Access to education is foundational to American society and fundamental to the American ideal of providing equal opportunities. Yet amid COVID-19 shutdowns, many children have very limited or even no access to formal education.
That has caused numerous problems for some children, including a loss in learning, an exacerbation of race- and income-based educational gaps, and, according to the American Academy of Pediatrics, increased child abuse and neglect.
There are also added stresses and uncertainties for families.
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Taking a holistic view of the situation, the American Academy of Pediatrics issued a new report that advocates opening schools while providing age-based safety guidance.
The academy’s report emphatically states:
The APP strongly advocates that all policy considerations for the coming school year should start with a goal of having students physically present in school.
It goes on to note:
The importance of in-person learning is well-documented, and there is already evidence of the negative impacts on children because of school closures in the spring of 2020.
Lengthy time away from school and associated interruption of supportive services often results in social isolation, making it difficult for schools to identify and address important learning deficits, as well as child and adolescent physical or sexual abuse, substance use, depression, and suicidal ideation.
This, in turn, places children and adolescents at considerable risk of morbidity and, in some cases, mortality.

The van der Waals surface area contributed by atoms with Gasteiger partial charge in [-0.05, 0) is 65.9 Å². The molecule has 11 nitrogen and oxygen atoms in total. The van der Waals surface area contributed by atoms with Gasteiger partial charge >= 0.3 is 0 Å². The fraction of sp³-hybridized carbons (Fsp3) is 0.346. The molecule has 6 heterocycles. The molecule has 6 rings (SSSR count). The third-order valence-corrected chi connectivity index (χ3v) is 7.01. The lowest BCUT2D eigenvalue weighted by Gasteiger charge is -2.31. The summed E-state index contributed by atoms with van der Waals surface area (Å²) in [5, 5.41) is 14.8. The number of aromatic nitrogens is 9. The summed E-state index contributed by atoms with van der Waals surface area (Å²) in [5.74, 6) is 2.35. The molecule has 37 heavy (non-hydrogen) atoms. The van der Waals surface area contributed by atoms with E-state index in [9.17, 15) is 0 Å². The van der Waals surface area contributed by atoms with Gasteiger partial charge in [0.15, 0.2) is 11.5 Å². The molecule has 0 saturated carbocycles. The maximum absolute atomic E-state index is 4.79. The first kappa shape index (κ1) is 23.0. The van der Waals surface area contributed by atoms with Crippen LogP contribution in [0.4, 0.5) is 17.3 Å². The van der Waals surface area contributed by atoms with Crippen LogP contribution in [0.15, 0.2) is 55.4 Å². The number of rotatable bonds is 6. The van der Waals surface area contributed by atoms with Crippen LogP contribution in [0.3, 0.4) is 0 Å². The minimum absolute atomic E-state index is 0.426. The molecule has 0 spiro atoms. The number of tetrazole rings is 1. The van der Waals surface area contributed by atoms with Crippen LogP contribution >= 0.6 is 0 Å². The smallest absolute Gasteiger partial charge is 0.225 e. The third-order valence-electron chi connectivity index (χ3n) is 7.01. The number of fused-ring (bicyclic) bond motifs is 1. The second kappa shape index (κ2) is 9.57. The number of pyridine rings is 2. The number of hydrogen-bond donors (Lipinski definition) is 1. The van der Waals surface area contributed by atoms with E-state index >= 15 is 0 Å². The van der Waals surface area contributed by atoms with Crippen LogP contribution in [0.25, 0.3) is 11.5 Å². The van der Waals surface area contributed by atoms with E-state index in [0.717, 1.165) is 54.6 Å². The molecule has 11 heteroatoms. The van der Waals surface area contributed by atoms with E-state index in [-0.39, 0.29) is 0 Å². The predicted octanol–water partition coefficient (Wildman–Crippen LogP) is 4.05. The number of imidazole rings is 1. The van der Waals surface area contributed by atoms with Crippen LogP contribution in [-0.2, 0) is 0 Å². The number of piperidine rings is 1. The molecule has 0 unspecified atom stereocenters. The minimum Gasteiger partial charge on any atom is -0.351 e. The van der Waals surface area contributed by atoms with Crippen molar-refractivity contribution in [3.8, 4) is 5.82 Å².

As detailed below, the consequences of school closures are significant. Yet, while still not entirely known, the benefits of school closures appear far less impactful because kids simply are not as affected by COVID-19.
Kids are less likely to contract the virus (in the U.S., children represent about 22% of the population, but only 1.7% of COVID-19 cases), are less likely to spread it to others (a study of 54 Dutch families found no indication of children under 12 transmitting the disease), and are less likely to have severe symptoms if they do contract the virus.
A study from the Netherlands’ National Institute for Public Health and the Environment found that after reopening schools between May 11 and June 8, there have been few reports of infections among employees at schools and no reports of employees who were infected by children.
That’s important information as school districts weigh the health and well-being concerns of children and teachers.
For kids, COVID-19 is far less dangerous than the seasonal flu. That’s not true for older individuals or those with comorbidities.
But while at-risk adults can take measures to mitigate their risks of COVID-19, children are largely helpless against the harms caused by school closures.
Those harms are at least threefold.
First, there’s the education loss.
At best, it appears students are spending about half as much time engaged in learning, with many engaged for an hour or less per day.
According to a McKinsey report, about half of students live in 28 states that have not mandated distance learning. And even at its best, full-time remote learning will not be the right fit for every child. Some families may prefer virtual learning for the time being, but that should not be the only option.
As Doug Lemov, an expert on effective teaching practices, said, “There’s a limit to how good a lesson can be when you’re trying to interact with your students through a keyhole in the door.”
McKinsey modeled the impacts of three different scenarios and found that the difference between fully reopening schools in the fall versus only partially reopening them through January 2021 would result in three to four months of lost learning for students with average remote learning instruction; seven to 11 months of lost learning for students with lower-quality remote instruction; and 12 to 14 months for students who receive no remote learning.